Save the Children has released it’s 2012 report on the State of the World’s Mother with lots to think about and consider. I am going to hit a few of the highlights from the report but if you have some time poke around. It’s pretty interesting.
“One in four of the world’s children are chronically malnourished or stunted — with little access to proper nutrients, these children have underdeveloped brains or bodies.”
“According to the report, malnutrition kills as many as 2.6 million children and 100,000 mothers every year. Millions of others are left struggling with the physical and mental impairments of stunting. In some parts of the developing world — like Afghanistan, Burundi and Yemen — the stunting rate is a whopping 60 percent!”
“Of the six key solutions offered by the report to combat malnutrition, one of the cheapest and most effective is regularly breast feeding newborns. Nearly 1 million lives can be saved by breast feeding alone. Unsurprisingly, the United States is the LEAST favorable environment in the industrialized world for mothers who want to breast feed.
The report’s other recommendations including investing in frontline health workers, investing in girls’ education, maintaining better hygiene and supplementing meals with iron folate, zinc and vitamin A.”
“Of the 165 countries surveyed, Norway, Iceland and Sweden top the rankings this year. The top 10 countries, in general, attain very high scores for mother and child health, educational attainment and economic status. On the opposite end of the spectrum, Niger ranks last. The 10 bottom-ranked countries — eight from sub-Saharan Africa -– are a reverse image of the top 10, performing poorly on all indicators. The United States places 25th this year –- up six spots from last year.
Each country page will include a fact that supports the country’s ranking. Please refer to the Appendix of the main report for all the detailed rankings.”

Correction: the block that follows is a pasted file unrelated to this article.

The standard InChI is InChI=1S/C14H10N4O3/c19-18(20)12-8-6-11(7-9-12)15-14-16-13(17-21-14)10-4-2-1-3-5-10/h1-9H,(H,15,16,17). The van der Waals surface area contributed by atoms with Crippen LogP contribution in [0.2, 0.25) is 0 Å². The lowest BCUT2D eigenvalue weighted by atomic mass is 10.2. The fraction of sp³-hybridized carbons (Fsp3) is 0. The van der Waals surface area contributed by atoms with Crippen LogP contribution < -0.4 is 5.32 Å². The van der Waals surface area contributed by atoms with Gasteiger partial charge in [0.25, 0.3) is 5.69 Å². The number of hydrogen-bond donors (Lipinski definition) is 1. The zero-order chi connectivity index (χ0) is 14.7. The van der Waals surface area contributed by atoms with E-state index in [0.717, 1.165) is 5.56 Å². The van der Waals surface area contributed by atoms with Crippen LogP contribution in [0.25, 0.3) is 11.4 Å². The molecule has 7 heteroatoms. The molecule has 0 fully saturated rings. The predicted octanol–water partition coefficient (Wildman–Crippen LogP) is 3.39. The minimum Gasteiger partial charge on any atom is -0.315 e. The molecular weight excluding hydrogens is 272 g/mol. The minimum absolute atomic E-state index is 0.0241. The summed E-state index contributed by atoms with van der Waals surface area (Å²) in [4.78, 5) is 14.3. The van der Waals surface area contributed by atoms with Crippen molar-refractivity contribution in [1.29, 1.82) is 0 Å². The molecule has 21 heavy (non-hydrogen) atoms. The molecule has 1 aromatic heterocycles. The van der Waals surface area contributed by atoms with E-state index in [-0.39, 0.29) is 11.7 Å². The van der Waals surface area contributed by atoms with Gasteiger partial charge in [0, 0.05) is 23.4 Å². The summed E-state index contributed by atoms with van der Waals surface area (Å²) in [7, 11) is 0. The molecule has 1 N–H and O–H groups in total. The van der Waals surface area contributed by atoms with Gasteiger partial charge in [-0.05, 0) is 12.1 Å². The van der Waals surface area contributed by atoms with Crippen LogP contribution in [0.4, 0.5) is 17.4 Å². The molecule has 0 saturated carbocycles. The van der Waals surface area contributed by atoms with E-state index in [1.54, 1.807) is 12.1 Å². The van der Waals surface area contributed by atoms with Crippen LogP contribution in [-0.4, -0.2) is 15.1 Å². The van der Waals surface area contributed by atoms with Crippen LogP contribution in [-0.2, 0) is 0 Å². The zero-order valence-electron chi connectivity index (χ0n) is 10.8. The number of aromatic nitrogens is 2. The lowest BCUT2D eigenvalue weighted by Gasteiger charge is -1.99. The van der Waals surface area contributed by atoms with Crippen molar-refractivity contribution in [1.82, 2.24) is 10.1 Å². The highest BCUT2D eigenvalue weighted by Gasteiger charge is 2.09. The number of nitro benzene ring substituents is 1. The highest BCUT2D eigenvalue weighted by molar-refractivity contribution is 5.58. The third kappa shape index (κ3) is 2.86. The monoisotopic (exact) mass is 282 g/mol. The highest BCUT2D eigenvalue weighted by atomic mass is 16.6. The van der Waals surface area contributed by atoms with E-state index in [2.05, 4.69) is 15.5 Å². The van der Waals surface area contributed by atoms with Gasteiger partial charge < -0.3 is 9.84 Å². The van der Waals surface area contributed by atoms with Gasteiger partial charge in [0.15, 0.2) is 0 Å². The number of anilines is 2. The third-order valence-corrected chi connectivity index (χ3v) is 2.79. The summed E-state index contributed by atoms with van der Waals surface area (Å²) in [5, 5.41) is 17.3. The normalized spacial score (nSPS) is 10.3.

“Every 90 seconds, somewhere in the world, a woman dies from a pregnancy-related complication. This isn’t just a “third world” problem. The United States currently ranks 50th in the world for maternal health. It is safer to give birth in Bosnia or Kuwait than in California. But what we do here ultimately affects women everywhere. This is a matter of inequality and political will….”
“For these women and their families, there is no Mother’s Day. That’s why this year, the maternal health advocacy organization Every Mother Counts is asking you, women and men, to act in solidarity on Mother’s Day to raise awareness and help change the lives of millions of women who will otherwise die becoming mothers.”
” ‘We hope this campaign will bring more attention to the global issue of maternal mortality because this is an urgent yet solvable problem,’ explains Christy Turlington Burns, who founded Every Mother Counts.”
“… around the world, many parents don’t have this luxury. And in many cases, the greatest fear of a parent is that their son or daughter won’t even reach the age of five — an important milestone for survival.”
“Seeing a child die from pneumonia, diarrhea or a mosquito bite is simply unimaginable to most parents. But that is the sad reality for many families each day. Last year over seven million children under five died of largely preventable causes.”
“Tomorrow, April 23, I will join several partners at the Kaiser Family Foundation to preview a global campaign to help get more kids safely past five. I’ll lay the groundwork for a Child Survival: Call to Action in June, when the governments of the United States, India and Ethiopia will join together with UNICEF to mobilize the world to end preventable child deaths. Our focus is on building political will and driving collective action around a global roadmap — and developing mechanisms to hold all countries to account.
I will also launch “Every Child Deserves a 5th Birthday,” an awareness-raising campaign led by the U.S. Agency for International Development to raise awareness ahead of the Call to Action. Please join me in posting a photo from your fifth birthday — if you can’t find one, any photo of you or your kids at five will work — and sharing it via our website and social media outlets. Tomorrow, the website will be live at 5thBDay.usaid.gov.”
Are you surprised by some of the stats? What did you find the most interesting? How can people in developed nations have the women and children in less developed nations?